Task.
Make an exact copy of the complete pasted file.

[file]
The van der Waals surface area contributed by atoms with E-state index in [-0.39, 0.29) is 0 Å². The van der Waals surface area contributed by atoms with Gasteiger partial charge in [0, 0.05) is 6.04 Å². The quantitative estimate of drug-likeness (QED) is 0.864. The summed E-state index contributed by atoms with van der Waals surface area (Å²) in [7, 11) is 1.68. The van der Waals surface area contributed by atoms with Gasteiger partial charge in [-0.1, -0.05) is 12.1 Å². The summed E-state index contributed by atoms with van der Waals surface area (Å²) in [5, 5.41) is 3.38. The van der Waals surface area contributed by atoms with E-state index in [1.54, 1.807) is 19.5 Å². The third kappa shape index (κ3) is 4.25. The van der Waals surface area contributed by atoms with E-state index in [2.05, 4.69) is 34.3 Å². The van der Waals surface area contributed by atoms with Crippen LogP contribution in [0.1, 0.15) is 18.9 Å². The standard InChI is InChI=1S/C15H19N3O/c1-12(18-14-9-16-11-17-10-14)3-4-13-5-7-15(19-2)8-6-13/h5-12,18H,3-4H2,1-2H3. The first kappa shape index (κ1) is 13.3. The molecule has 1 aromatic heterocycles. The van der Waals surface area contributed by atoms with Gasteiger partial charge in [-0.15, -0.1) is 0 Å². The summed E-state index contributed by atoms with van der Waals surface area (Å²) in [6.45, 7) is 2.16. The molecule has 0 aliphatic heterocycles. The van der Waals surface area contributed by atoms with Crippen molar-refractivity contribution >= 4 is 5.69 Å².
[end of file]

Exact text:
The van der Waals surface area contributed by atoms with E-state index in [-0.39, 0.29) is 0 Å². The van der Waals surface area contributed by atoms with Gasteiger partial charge in [0, 0.05) is 6.04 Å². The quantitative estimate of drug-likeness (QED) is 0.864. The summed E-state index contributed by atoms with van der Waals surface area (Å²) in [7, 11) is 1.68. The van der Waals surface area contributed by atoms with Gasteiger partial charge in [-0.1, -0.05) is 12.1 Å². The summed E-state index contributed by atoms with van der Waals surface area (Å²) in [5, 5.41) is 3.38. The van der Waals surface area contributed by atoms with E-state index in [1.54, 1.807) is 19.5 Å². The third kappa shape index (κ3) is 4.25. The van der Waals surface area contributed by atoms with E-state index in [2.05, 4.69) is 34.3 Å². The van der Waals surface area contributed by atoms with Crippen LogP contribution in [0.1, 0.15) is 18.9 Å². The standard InChI is InChI=1S/C15H19N3O/c1-12(18-14-9-16-11-17-10-14)3-4-13-5-7-15(19-2)8-6-13/h5-12,18H,3-4H2,1-2H3. The first kappa shape index (κ1) is 13.3. The molecule has 1 aromatic heterocycles. The van der Waals surface area contributed by atoms with Gasteiger partial charge in [-0.15, -0.1) is 0 Å². The summed E-state index contributed by atoms with van der Waals surface area (Å²) in [6.45, 7) is 2.16. The molecule has 0 aliphatic heterocycles. The van der Waals surface area contributed by atoms with Crippen molar-refractivity contribution >= 4 is 5.69 Å².